On May 2, 2023, Pennsylvania’s expanded Breach of Personal Information Notification Act (SB 696, Act of November 3, 2022, PL 2139, No. 151) goes into effect. If your PA organization maintains a database of personal information about your customers or constituents, you may be liable for reporting and communicating compromised data or cyber-attacks in an expeditious manner, even if you weren’t previously required to do so. How can your company prepare for this new law?
Expanded definition of personal information
First things first – what is personal information? Personal information includes an individual’s first name or first initial and last name linked with one or more of the following unencrypted or unredacted data elements:
● Social Security number;
● Driver’s license or State ID card number; or
● Banking or financial account information with security code or login credentials.
Within the context of this law, personal information excludes “publicly available information that is lawfully made available to the general public from Federal, State or local government records or widely distributed media.” The expanded definition of personal information in PA now also will include:
● Medical information (history of medical treatment, conditions, diagnoses);
● Health insurance information; and
● Login credentials (username/email address and password or security question) to an online account.
This type of information is found in the records of many organizations, such as those that offer online content access or childcare with emergency contact information.
Does the PA Breach of Information Notification Act apply to you?
Individuals, organizations, and agencies that meet the definition of “covered entity” and “business associates” that help covered entities engage in healthcare activities and functions are already subject to HIPAA. These organizations are specifically mentioned in the expanded law as compliant with it.
However, state agencies, municipalities, and schools that maintain the information noted above are now also required to notify of data breaches, as well as vendor partners who support personal information management. Notably, vendors that maintain, store, or manage computerized data on behalf of another entity must provide notice of any security breach to the entity. The entity remains responsible for discharging any other reporting obligations under the act.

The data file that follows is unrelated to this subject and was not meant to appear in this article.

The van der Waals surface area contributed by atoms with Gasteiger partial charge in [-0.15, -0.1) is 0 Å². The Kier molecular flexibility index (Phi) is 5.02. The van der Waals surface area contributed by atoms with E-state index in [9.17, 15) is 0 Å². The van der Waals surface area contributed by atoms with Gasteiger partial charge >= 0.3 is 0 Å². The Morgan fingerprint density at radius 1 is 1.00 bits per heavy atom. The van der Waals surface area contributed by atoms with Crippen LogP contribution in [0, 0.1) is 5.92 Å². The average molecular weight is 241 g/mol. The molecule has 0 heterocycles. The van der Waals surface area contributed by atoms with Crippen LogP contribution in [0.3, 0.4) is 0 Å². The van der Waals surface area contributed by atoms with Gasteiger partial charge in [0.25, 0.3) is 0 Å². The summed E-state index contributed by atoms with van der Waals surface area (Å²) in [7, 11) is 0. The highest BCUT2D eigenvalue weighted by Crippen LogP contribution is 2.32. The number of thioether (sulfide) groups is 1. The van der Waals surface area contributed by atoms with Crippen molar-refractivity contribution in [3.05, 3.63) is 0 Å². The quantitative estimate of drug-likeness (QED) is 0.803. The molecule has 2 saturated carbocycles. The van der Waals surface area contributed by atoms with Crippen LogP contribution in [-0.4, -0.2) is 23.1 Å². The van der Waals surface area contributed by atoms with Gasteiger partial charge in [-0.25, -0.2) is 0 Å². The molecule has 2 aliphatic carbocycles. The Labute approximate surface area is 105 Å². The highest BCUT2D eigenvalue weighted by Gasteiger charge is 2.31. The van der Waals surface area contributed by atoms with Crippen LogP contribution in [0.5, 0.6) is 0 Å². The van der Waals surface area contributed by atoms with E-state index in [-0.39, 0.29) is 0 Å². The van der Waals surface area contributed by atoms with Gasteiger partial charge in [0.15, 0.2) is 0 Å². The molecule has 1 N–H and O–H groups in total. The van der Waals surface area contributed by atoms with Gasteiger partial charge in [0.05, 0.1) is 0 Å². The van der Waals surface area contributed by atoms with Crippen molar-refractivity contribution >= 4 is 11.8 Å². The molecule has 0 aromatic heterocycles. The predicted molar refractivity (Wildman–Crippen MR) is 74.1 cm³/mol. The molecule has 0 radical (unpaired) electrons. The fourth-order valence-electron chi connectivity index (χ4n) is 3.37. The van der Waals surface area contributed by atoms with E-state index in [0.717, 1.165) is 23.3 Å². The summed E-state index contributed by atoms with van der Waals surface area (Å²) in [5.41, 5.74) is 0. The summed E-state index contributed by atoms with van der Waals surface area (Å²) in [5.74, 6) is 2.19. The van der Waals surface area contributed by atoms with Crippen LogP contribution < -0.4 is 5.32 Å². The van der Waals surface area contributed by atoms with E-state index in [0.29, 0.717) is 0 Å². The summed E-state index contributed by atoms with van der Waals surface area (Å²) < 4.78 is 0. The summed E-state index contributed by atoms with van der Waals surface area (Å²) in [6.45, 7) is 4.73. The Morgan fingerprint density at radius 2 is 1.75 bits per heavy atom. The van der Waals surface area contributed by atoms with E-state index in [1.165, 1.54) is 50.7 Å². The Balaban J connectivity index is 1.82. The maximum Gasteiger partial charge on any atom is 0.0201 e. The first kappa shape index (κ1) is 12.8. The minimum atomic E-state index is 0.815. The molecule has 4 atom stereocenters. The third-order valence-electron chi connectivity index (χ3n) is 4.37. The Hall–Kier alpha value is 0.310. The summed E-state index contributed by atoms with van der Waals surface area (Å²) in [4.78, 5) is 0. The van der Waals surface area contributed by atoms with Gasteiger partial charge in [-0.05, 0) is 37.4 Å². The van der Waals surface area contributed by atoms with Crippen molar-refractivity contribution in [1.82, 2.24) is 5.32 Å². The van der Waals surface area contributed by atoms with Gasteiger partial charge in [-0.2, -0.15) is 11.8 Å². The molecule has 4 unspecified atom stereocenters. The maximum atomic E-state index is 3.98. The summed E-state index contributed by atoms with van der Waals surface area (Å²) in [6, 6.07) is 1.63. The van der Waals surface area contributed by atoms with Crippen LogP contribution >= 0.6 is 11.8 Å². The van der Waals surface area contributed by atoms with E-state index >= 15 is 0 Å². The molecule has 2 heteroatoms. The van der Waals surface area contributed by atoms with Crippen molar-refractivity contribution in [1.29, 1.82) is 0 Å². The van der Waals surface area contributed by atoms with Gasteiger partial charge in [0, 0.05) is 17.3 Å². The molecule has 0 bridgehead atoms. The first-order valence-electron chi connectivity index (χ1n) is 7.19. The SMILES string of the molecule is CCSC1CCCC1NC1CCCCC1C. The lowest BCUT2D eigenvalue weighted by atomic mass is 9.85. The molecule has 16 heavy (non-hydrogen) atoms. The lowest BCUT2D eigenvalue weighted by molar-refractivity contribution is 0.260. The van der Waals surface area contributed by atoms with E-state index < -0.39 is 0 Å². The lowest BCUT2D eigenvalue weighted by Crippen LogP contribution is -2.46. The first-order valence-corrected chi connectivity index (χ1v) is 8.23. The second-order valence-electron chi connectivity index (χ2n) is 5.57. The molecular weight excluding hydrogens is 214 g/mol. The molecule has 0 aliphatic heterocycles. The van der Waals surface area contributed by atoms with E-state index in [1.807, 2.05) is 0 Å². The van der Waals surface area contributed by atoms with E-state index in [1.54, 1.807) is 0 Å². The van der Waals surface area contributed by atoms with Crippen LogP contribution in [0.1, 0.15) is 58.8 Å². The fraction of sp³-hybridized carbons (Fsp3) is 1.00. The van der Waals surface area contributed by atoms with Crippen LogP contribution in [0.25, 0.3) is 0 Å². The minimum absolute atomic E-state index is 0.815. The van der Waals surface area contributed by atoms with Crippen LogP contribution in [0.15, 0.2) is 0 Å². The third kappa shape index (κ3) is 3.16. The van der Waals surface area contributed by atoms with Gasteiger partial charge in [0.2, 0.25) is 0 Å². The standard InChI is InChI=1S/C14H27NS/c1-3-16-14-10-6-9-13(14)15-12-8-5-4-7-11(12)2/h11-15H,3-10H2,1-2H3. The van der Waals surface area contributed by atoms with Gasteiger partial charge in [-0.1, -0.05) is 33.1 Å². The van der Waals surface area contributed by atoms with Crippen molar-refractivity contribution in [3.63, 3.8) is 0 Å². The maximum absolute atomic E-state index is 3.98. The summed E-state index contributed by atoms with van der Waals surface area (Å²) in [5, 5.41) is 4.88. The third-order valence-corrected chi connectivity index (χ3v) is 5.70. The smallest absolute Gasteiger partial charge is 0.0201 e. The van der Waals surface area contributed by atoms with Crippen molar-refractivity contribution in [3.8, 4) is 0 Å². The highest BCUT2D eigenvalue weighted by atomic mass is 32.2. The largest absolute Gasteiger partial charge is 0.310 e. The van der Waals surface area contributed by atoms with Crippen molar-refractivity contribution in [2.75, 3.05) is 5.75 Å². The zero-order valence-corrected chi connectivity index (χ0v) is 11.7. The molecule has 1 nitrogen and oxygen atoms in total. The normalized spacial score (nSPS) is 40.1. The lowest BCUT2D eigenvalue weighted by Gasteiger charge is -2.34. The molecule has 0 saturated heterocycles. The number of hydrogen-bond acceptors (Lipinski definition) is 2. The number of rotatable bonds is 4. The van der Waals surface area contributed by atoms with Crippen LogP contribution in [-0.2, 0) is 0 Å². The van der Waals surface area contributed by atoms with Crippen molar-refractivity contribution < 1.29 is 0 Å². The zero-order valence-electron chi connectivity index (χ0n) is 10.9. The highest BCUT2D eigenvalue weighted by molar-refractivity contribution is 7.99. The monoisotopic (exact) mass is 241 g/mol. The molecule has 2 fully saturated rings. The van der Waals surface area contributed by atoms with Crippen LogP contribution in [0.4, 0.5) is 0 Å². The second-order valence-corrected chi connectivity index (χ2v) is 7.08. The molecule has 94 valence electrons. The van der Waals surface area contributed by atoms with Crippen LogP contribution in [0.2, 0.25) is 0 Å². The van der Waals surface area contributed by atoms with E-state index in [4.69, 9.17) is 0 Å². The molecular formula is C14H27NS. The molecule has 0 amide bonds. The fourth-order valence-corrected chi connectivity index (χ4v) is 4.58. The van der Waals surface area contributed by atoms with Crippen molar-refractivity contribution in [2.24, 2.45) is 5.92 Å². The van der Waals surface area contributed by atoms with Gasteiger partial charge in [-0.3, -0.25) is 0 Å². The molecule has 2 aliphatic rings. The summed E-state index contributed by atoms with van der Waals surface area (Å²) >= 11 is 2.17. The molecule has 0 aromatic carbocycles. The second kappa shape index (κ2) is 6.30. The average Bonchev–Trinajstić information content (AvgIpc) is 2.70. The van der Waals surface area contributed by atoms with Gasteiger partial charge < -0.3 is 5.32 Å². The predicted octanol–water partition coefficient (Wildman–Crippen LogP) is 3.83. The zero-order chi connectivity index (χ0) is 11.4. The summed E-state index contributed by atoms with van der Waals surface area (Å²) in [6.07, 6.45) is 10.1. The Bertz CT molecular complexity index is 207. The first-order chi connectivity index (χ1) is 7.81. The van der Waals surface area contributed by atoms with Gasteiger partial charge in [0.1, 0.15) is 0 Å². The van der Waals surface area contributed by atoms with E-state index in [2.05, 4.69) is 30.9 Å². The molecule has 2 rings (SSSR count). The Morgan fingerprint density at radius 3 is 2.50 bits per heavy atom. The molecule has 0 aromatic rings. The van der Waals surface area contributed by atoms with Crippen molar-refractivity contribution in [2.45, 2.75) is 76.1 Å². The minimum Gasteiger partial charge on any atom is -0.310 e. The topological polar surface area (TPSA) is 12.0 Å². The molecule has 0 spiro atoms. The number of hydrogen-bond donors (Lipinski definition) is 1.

What actions and notifications are required?
In addition to properly storing and encrypting data, organizations must take the following steps in notifying affected individuals as well as certain state and federal agencies of a breach according to these timelines:
Notification of data breach by all entities covered under the Act
● To the individual via written, telephonic, or in limited circumstances via email notice in a timely manner. (Substitute notice is permissible due to financial burden.)
● To relative consumer reporting agencies when impact is more than 1,000 persons at one time, without unreasonable delay, as defined in section 603 of the Fair Credit Reporting Act (Public Law 91-508, 15 USC § 1681a), of the timing, distribution, and number of notices; and
Notification of data breach by State agency or State agency contractor
● To the Office of Attorney General within seven (7) business days; and
● If agency is under the Governor’s jurisdiction, to the Governor’s Office of Administration within three (3) business days.
Notification by county, public school, or municipality
● To the district attorney in the county where the breach occurred within three (3) business days.
How can you prepare to abide by the expanded Act?
To avoid a violation of this act, i.e., allowing the Office of Attorney General to have exclusive authority to bring an action under the Unfair Trade Practices and Consumer Protection Law, it’s important for organizations to review this updated act now.
While cyber-attacks and security breaches cannot always be stopped, having plans in place to prevent and respond to them are critical to be able to abide by the expanded law, as well as offer legal protection should you be in violation.
Prepare your organization to comply with the expanded PA Breach of Personal Information Notification Act when you:
● Conduct an audit – utilize internal or external support to identify potential security gaps in an effort to prevent attacks and breaches
● Review and update your policies – establish protocols for who is responsible for what in case of a data breach; ensure each individual knows their roles and reporting obligations
● Practice – consider doing a data breach drill and give each person an opportunity to familiarize themselves with their responsibilities; create communication templates that can be used for those affected by a breach, as well as to appropriate state and federal offices
● Consult with legal counsel – if you’re unsure of your legal obligations, be sure to connect with internal or external attorneys to clarify questions and responsibilities